AW: Fuelling is obviously crucial for ultras. Any advice there?

MS: Find what works for you, there are so many different energy products to choose from. I use Mountain Fuel and Clif Bloks in ultras and don’t deviate from them. It is important to make sure you test any nutrient strategy out in training to make sure it works for you and that your stomach and gut is used to the fuel.

The food stations at some races are notorious for the selection of food available, this is one of the reasons why I tell people that running an ultra is easier than running a road marathon … you might be on your feet for longer but you can stop at the checkpoint, eat cake and have a cup of tea before setting off for the next aid station.

AW: What’s the toughest part about running ultras? Do you expect to have a “dark period” and what tips have you got for getting through?

MS: There is a quote that says running an ultra is 70% mental, 30% physical. There are many tough parts of running an ultra, and running for such lengths leads to the body breaking down and hurting. It’s at those “dark times” when having mental toughness helps.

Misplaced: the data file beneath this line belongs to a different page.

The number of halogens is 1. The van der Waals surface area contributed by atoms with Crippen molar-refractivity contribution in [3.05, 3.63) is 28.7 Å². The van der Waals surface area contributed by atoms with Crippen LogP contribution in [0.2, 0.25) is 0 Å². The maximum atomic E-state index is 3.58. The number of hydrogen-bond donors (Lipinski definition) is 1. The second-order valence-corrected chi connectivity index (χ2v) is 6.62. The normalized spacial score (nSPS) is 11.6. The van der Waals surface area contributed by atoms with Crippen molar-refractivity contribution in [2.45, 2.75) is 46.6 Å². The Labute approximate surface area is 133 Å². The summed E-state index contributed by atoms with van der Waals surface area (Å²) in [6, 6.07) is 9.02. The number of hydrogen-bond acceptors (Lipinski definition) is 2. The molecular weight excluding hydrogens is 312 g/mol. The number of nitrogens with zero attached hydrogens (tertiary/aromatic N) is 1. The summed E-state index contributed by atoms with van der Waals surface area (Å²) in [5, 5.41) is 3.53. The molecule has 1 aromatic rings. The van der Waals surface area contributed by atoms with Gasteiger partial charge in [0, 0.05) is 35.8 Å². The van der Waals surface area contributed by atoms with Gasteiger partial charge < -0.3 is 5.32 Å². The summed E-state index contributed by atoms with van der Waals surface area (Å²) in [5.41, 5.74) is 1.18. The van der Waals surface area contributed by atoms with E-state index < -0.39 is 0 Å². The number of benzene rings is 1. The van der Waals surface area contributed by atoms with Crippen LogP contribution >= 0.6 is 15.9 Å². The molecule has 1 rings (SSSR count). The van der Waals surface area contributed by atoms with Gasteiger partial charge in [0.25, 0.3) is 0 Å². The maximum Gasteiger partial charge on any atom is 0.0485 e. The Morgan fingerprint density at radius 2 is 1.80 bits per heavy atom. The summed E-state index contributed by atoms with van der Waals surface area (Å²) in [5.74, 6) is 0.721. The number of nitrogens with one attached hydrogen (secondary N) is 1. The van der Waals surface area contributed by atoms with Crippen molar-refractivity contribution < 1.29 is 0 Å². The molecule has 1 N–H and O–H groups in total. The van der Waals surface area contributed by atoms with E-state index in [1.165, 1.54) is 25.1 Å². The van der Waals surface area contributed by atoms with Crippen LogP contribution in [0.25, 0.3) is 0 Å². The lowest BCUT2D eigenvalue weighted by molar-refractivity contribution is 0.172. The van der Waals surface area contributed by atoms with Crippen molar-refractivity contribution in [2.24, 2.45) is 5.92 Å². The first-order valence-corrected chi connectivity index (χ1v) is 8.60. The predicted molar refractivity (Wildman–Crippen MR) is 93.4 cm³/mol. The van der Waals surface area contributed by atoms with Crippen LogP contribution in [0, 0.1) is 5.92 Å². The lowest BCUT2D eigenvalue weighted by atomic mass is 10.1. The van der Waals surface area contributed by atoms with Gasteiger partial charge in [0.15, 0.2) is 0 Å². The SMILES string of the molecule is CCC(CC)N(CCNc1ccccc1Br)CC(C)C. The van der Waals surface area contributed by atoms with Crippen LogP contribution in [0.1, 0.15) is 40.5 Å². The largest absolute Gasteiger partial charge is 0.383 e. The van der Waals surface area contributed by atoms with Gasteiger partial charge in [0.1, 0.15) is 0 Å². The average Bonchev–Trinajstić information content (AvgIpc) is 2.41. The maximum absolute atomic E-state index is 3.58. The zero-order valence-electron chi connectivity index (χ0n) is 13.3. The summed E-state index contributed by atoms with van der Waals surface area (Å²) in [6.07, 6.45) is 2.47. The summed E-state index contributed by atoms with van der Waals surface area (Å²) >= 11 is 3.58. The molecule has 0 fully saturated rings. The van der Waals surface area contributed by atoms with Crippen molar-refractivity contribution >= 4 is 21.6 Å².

Developing a growth mindset is a great way to cope, too. Visualisation is a great skill to incorporate into training runs – visualising yourself finishing the race strongly or running part of the course and how great it will feel running the ultra.

I have found using meditation has helped with being able to control my emotions in the tough times of an ultra.

AW: What’s great about running ultras and what type of runners take part in them? Are they a slightly different crowd to half marathoners and marathoners?

MS: Trail ultra marathons seem to attract a different type of runner who are often seeking a new experience, perhaps getting away from other problems, and by running an ultra proving to themselves that they can overcome these.

There is a feeling of great camaraderie in ultras. Even though they are competitive, people are more willing to help each other out.

AW: You now offer run coaching …

MS: I have been a full-time running coach for five years. I have studied sports science, I’m a qualified sports therapist and currently studying sports psychology.

I am very fortunate to coach a broad spectrum of abilities of runners from those embarking on their first ultra or half- marathon to British 100km champion Charlie Harpur.

AW: What would you say to someone considering their first ultra?

MS: Deciding to run an ultra will be life changing. It has the power to completely change you and your outlook on life, as it gives you the opportunity to explore the limits of your physical and mental abilities, making you realise that you can achieve what looks like the impossible.

It can give you the courage and strength that you can overcome the challenge of running an ultra and challenges in life.

» For more about Marcus Scotney, see or email him: [email protected]